Which Senate offices had the highest staff turnover in 2017?

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By Casey Burgat

How do the staff turnover data for Senators compare to those of their House colleagues? This week, Senate offices are placed under the 2017 turnover microscope and reveal some interesting findings.

Relying on disbursement data submitted to the Secretary of the Senate, cleaned and verified by LegiStorm, a new LegBranch.com analysis reveals which senators led offices with the highest and lowest staff turnover rates in 2017. This snapshot analysis is part of a larger (forthcoming) project on Hill staff turnover that includes over 15 years of data.

What do the data show?

Turnover rates used in this analysis were constructed by dividing the number of staff that left a particular office (either voluntarily or involuntarily) by the total number of staff the office employed during the year. The median level of staff turnover in Senate offices for 2017 was 16.9 percent. Senators who left Congress during 2017, and thus experienced 100 percent staff turnover, were not included in the analysis. Senators who did not serve more than six months in the chamber were also excluded.

The chart above, and corresponding tables below, show the senators with the lowest and highest levels of staff turnover in 2017. Sen. Jack Reed (D-RI) led the most stable Senate office with only two aides (0.037 percent turnover) departing during 2017. Sen. John Thune’s (R-SD) office experienced the highest level of staff turnover with 30.1 percent of his aides departing in a single year. Thirty senators had turnover rates of 20 percent or more in 2017, while 33 senators led offices that lost less than 15 percent of their staffers.

Variations in the data by party and member gender

Twelve of the 15 (80 percent) most stable Senate offices are held by Democrats (this includes Independent Senators Bernie Sanders and Angus King, as both caucus with Democrats). On the other end of the turnover spectrum, 11 of the 15 offices (73 percent) with the highest staff turnover are Republican.

Of the 30 lawmakers with 20 percent or higher turnover, 21 (or 70 percent) are Republican. Some of this turnover can likely be attributed to the Trump administration hiring veteran Republican staff off the Hill to help fill White House and federal agency positions. But, as revolving door research suggests, higher turnover in Republican offices could also be due to majority-party staff cashing in on their connections and moving to positions with businesses and other special interest organizations.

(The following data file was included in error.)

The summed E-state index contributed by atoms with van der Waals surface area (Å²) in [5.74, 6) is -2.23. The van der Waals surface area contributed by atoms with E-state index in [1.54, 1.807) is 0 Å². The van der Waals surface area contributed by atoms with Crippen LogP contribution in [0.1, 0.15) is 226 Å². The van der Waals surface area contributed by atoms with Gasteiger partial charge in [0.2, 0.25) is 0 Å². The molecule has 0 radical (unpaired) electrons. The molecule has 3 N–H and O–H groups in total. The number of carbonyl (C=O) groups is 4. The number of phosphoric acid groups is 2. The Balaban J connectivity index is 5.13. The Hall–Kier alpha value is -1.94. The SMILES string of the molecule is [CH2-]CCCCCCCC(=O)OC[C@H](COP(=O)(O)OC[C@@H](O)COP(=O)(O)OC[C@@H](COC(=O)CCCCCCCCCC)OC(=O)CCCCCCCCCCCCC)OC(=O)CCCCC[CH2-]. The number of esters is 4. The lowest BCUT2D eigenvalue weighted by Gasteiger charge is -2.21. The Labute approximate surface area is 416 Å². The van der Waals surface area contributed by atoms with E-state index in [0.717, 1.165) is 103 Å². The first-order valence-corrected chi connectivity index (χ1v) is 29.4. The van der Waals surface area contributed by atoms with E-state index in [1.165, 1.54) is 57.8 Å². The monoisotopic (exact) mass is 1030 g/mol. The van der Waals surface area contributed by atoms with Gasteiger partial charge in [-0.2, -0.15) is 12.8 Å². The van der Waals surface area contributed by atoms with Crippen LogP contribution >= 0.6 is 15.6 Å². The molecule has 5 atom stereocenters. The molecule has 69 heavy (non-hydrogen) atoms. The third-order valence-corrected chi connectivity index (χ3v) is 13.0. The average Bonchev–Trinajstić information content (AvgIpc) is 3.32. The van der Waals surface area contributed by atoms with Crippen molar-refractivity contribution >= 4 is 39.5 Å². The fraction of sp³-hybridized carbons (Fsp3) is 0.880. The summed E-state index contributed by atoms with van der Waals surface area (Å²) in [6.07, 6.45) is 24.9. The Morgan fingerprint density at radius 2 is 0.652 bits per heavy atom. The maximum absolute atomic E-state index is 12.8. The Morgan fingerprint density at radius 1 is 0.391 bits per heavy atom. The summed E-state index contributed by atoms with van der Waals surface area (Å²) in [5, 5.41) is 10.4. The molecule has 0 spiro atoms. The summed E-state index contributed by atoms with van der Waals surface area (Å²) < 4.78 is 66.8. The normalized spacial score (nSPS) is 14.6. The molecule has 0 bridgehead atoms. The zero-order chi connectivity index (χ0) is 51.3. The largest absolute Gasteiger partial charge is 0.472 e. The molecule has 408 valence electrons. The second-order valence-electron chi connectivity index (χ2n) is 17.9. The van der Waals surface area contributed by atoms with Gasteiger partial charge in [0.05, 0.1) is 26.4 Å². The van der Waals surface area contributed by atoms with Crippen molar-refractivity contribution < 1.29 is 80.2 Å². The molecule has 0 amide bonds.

Women senators lead both high and low turnover offices. Females represent 22 percent of Senate lawmakers --- nine of the 30 senators (30 percent) with the highest turnover are women while five of the 30 (16.7 percent) most stable offices are led by women. Sen. Amy Klobuchar’s (D-MN) office had the highest turnover rate among female senators with 27 percent of her aides turning over in 2017. Sen. Tammy Duckworth (D-IL) led the most stable office among female senators with a 6.3 percent turnover rate.

Comparing House and Senate Staff Turnover - Quick Tidbits

  • House offices employed, on average, 22 staffers in 2017. In the Senate, the average number of aides per lawmaker is 62.
  • Average 2017 turnover in the House was 18.5 percent, with a standard deviation of 8.7 percent. Senate offices were a bit more stable with an average turnover rate of 16.95 percent, and a much smaller standard deviation of 5.5 percent.
  • The percentage of staff that departed one member’s office and took a job in another congressional office varies considerably by chamber. In the House, 44 percent of aides stayed in Congress after leaving their job; in the Senate, that number jumps to 69 percent, suggesting that Senate aides may be more employable to other Hill offices than their House counterparts, and/or that Senate aides are more committed to remaining in Congress than House aides.
  • Of the aides that departed the offices of Sens. Michael Bennet and Ted Cruz, over 90 percent of them found another job in a different congressional office.

Tables 1 and 2 depict the senators with the highest and lowest staff turnover rates, respectively. Included in the tables are the number of staff employed and the number of departing aides, excluding interns, fellows, part-time, and temporary employees.

Additionally, the tables show the number and percentages of staff that departed a lawmaker’s office, but remained working in Congress (i.e., left one member and joined another member’s office or a congressional committee). This measure allows a deeper look at intra-office environments in that it highlights the lawmakers whose departing staff decided to continue working in Congress versus those who decided to leave the institution altogether.

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Notes on methodology:

  • Turnover rates are calculated by dividing the number of staff who departed a member's office during 2017 by the number of staff who received payment from a specific Senator at any point during the 2017 calendar year.
  • Staff includes any aide associated with a specific Senator. This includes committee and leadership offices associated with an individual member (i.e., committee chairs and Senate leaders have higher staff counts because they are allocated additional staffing resources to help with their additional responsibilities).
  • This analysis does not include interns, fellows, part-time, or temporary staffers.

Casey Burgat is a Governance Project fellow with the R Street Institute.